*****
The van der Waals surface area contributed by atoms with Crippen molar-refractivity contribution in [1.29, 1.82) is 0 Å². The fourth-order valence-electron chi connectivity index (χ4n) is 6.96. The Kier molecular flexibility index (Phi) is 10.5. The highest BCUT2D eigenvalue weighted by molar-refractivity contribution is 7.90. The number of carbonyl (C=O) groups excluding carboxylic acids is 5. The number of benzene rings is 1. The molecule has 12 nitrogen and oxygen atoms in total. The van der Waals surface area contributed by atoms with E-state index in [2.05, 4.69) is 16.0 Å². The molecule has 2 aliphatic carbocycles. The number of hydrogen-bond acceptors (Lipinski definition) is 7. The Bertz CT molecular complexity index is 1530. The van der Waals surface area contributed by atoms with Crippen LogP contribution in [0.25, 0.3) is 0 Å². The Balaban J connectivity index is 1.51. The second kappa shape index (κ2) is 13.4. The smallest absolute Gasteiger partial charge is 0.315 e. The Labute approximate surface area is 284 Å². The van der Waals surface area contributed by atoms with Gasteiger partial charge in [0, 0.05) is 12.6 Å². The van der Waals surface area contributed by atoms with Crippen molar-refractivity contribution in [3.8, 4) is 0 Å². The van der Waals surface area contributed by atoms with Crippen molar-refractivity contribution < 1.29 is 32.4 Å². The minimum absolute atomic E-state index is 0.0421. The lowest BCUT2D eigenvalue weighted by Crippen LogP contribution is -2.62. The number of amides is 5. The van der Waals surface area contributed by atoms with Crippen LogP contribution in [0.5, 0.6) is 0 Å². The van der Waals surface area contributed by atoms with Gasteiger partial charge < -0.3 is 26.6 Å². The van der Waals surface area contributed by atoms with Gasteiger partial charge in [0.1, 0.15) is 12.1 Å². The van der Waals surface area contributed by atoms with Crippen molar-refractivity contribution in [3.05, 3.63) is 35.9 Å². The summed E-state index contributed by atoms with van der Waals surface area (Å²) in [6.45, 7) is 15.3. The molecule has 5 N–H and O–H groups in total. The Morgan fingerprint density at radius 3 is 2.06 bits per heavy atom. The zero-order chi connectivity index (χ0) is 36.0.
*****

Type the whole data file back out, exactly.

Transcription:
The van der Waals surface area contributed by atoms with Crippen molar-refractivity contribution in [1.29, 1.82) is 0 Å². The fourth-order valence-electron chi connectivity index (χ4n) is 6.96. The Kier molecular flexibility index (Phi) is 10.5. The highest BCUT2D eigenvalue weighted by molar-refractivity contribution is 7.90. The number of carbonyl (C=O) groups excluding carboxylic acids is 5. The number of benzene rings is 1. The molecule has 12 nitrogen and oxygen atoms in total. The van der Waals surface area contributed by atoms with E-state index in [2.05, 4.69) is 16.0 Å². The molecule has 2 aliphatic carbocycles. The number of hydrogen-bond acceptors (Lipinski definition) is 7. The Bertz CT molecular complexity index is 1530. The van der Waals surface area contributed by atoms with Crippen LogP contribution in [0.25, 0.3) is 0 Å². The Balaban J connectivity index is 1.51. The second kappa shape index (κ2) is 13.4. The smallest absolute Gasteiger partial charge is 0.315 e. The Labute approximate surface area is 284 Å². The van der Waals surface area contributed by atoms with Gasteiger partial charge in [0, 0.05) is 12.6 Å². The van der Waals surface area contributed by atoms with Crippen molar-refractivity contribution in [3.8, 4) is 0 Å². The van der Waals surface area contributed by atoms with Crippen molar-refractivity contribution < 1.29 is 32.4 Å². The minimum absolute atomic E-state index is 0.0421. The lowest BCUT2D eigenvalue weighted by Crippen LogP contribution is -2.62. The number of amides is 5. The van der Waals surface area contributed by atoms with Crippen LogP contribution in [0.5, 0.6) is 0 Å². The van der Waals surface area contributed by atoms with Gasteiger partial charge < -0.3 is 26.6 Å². The van der Waals surface area contributed by atoms with Gasteiger partial charge in [0.1, 0.15) is 12.1 Å². The van der Waals surface area contributed by atoms with Crippen molar-refractivity contribution in [3.05, 3.63) is 35.9 Å². The summed E-state index contributed by atoms with van der Waals surface area (Å²) in [6.45, 7) is 15.3. The molecule has 5 N–H and O–H groups in total. The Morgan fingerprint density at radius 3 is 2.06 bits per heavy atom. The zero-order chi connectivity index (χ0) is 36.0.